Accused face peers on firing line
THIS month marks a historic moment for teachers in England and Wales. Nearly 150 years after the idea was first mooted, teaching has become, in some respects, a self-regulating profession.
On June 1, the General Teaching Council took on the responsibility for operating a register of qualified practitioners, effectively controlling who has the right to teach in state schools.
The council will consider cases of teachers found guilty by their employers of misconduct or incompetence. Panels of up to five council members will have the power to strike fellow professionals off the register.
Teaching is the last major profession in the country to be given self-policing powers, and you would think that the move would have been welcomed on all sides.
Peter Smith, general secretary of the Association of Teachers and Lecturers, said: "Teachers actually being able to make important judgments about whether other teachers have been guilty of misconduct or gross and persistent incompetence is very far from a threat to the profession.
"Unless this happens, anyone can get up and say there's 15,000 incompetent teachers out there, and no one's doing anything about it but me. This would be the best possible riposte to any such attempt to undermine the teaching profession."
Teachers' unions, however, report that they have been bombarded with complaints from members unhappy about the council, which is charging them pound;23 to be placed on the register.
Some unions say many teachers view the council's regulatory work as simply another government device to punish them. One union-nominated council member said: "Many teachers say, I'm having to pay this fee, yet what is the GTC going to do for me, apart from disciplining me?" Are such concerns justified?
From the point of view of a practising teacher, the move towards self-regulation has come at a price. Put simply, "self-regulation" sounds like "more regulation". Though controlled by government, the council's measures to police the profession are new.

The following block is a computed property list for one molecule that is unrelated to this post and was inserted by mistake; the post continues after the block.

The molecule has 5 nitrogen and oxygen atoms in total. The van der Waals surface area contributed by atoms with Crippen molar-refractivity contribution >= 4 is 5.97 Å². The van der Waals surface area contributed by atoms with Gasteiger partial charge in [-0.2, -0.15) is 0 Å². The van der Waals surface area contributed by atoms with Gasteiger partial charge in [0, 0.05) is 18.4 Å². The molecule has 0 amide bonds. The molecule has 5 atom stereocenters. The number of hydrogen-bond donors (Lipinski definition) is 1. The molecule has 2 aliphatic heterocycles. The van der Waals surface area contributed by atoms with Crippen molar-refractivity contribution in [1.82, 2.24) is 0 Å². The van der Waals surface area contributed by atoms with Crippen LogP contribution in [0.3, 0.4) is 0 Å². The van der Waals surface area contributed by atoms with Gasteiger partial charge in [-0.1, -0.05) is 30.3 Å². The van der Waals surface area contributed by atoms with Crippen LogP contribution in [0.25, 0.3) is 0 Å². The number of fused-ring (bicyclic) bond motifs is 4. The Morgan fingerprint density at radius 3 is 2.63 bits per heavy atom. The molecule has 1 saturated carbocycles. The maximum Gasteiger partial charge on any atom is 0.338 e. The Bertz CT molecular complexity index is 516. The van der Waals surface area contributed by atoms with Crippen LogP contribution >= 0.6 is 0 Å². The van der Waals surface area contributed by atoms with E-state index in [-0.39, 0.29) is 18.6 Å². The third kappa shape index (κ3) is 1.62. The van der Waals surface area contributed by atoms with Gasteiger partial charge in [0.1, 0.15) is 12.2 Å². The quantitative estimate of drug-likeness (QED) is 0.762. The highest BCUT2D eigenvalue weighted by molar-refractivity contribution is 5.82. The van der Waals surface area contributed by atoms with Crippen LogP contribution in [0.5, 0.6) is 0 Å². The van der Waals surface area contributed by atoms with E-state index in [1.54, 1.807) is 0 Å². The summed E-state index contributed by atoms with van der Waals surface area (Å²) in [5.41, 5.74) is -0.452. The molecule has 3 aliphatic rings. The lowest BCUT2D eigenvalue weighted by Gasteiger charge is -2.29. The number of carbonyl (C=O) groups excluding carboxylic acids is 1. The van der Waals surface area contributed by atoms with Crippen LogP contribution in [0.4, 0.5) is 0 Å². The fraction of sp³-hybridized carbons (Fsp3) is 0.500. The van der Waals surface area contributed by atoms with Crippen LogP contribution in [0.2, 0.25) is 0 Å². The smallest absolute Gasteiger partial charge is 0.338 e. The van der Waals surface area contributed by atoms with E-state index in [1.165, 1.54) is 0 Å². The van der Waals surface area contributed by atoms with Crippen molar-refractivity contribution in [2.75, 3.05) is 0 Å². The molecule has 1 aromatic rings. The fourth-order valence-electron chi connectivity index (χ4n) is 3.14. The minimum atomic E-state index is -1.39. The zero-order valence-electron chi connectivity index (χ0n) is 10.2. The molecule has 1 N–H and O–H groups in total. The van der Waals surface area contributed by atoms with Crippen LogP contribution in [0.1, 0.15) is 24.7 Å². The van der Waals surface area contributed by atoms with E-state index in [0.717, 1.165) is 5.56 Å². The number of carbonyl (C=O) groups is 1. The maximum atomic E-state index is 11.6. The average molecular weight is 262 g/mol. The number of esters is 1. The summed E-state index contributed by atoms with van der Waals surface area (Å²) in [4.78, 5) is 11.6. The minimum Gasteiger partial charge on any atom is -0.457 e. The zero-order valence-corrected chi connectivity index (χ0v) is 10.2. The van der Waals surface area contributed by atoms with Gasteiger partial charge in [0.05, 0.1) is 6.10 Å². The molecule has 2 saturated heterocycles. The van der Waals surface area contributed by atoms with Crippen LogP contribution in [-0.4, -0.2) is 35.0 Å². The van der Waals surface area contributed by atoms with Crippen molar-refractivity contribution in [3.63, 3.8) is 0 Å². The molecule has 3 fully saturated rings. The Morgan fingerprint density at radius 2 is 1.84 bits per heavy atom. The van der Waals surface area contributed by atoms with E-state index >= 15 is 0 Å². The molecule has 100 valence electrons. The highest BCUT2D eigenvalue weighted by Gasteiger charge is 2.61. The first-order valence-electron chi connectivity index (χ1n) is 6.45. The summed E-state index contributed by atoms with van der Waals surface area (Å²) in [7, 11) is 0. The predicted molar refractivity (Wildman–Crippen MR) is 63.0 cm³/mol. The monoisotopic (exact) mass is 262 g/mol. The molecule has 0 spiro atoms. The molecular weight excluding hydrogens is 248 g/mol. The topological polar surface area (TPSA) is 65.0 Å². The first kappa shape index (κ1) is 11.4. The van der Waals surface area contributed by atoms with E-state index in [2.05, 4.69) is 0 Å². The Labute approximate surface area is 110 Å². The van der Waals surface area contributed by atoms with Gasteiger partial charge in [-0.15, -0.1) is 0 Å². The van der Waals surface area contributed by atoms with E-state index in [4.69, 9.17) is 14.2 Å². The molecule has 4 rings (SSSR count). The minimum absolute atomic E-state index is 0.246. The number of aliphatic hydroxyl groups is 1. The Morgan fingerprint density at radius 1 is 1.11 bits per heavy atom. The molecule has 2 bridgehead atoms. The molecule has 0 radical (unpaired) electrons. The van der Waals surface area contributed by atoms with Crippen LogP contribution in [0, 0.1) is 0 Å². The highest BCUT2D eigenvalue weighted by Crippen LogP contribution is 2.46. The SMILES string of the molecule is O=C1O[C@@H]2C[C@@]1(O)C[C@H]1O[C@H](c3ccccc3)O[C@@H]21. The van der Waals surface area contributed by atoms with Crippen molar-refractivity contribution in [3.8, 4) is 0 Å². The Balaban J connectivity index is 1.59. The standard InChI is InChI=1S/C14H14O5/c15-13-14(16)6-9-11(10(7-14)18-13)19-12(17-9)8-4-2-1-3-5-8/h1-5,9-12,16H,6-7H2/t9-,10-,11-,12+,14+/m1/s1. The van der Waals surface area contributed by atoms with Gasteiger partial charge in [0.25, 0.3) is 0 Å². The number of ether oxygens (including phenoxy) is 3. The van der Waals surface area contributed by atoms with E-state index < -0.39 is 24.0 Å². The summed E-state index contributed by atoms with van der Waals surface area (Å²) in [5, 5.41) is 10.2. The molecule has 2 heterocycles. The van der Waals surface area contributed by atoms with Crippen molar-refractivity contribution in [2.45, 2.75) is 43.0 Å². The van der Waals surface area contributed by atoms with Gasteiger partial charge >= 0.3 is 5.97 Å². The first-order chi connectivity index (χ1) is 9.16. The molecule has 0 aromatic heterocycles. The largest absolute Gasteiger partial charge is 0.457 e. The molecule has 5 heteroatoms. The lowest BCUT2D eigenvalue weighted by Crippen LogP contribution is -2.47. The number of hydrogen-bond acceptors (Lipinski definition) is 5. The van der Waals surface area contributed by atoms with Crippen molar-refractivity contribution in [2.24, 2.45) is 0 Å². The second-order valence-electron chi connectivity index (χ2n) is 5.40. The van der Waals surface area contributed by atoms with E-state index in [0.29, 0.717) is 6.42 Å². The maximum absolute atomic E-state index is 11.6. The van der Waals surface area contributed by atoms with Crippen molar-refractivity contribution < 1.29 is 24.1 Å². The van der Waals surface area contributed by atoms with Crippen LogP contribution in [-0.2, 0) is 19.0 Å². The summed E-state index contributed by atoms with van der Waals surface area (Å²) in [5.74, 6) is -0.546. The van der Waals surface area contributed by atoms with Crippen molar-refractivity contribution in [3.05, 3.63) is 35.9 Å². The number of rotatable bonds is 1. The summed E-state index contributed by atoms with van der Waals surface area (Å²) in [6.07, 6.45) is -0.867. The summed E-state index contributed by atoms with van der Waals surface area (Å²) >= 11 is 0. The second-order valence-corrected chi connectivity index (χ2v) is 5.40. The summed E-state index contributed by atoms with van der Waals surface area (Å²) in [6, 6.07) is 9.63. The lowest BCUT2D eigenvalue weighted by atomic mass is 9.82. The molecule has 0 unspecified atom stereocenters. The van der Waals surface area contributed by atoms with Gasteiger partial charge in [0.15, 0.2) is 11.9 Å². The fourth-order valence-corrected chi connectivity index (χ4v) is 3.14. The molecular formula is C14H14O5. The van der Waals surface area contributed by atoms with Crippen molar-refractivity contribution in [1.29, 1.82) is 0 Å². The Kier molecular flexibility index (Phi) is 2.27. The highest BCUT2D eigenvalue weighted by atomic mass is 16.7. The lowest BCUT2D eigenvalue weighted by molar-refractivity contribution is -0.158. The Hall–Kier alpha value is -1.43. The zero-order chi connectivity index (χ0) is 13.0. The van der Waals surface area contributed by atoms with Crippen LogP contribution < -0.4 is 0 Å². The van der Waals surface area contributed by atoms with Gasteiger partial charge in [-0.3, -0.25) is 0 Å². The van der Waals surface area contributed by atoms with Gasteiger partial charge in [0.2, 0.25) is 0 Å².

Thus, up to now, a sacked teacher could be barred from working in another school only if the offence was serious enough for List 99 - the register of people banned for child abuse.
Now, the council may bar a teacher found guilty either of misconduct (where child abuse issues are not involved), or, more controversially, of incompetence.
The Department for Education and Skills will still control List 99, one reason why it is not possible to say that the profession is completely self-governing in this area.
At first sight, then, it seems a bad deal for teachers. But Peter Bishop, chairman of the GTC's investigating committee and head of Vyner primary, in Wirral, said that the reverse could be true. Before the register, there was, in theory, nothing to prevent a sacked teacher getting a job at another school. In real life, this was very difficult.
He added: "At the moment, if a head gets an application from a teacher who has been sacked for incompetence from their previous job, they are not going to consider them for the position.
"Now, if that person has gone before the GTC, and the council has said we are not going to deregister that teacher, the head might think again. The system could well work in favour of teachers."
He said that a teacher could have been sacked for incompetence after their work had suffered due to illness, or because they were simply not tough enough for an inner-city school, for example. A finding in the teacher's favour would leave them free to work in different circumstances. Mr Bishop is on the national executive of the National Union of Teachers, which has been critical of other areas of GTC activity.
Debate still rages about how many of the 450,000 teachers in England and Wales will be subject to GTC hearings. A survey two years ago found that more than 3,000 teachers a year were subject to capability procedures for incompetence. Six hundred were sacked.
In Scotland, which has had a General Teaching Council and register since the 1960s, the numbers have been low. Every year 200 cases of professional misconduct or criminal conviction are considered; the council will not acquire powers to consider incompetence cases until next May. Each year, around 10 teachers are struck off the register of some 75,000 professionals.
Despite these relatively low figures, problems loom for the disciplinary process south of the border. For instance, the arguments for and against the disciplinary functions will change fundamentally if the Government allows parents the right to complain directly to the council, if they are dissatisfied with a teacher.
The council itself has tried to stop this happening - its chief executive Carol Adams declared that the GTC "is not a body of parental complaint". At present, the council only considers cases once they have been fully investigated by the teacher's employer.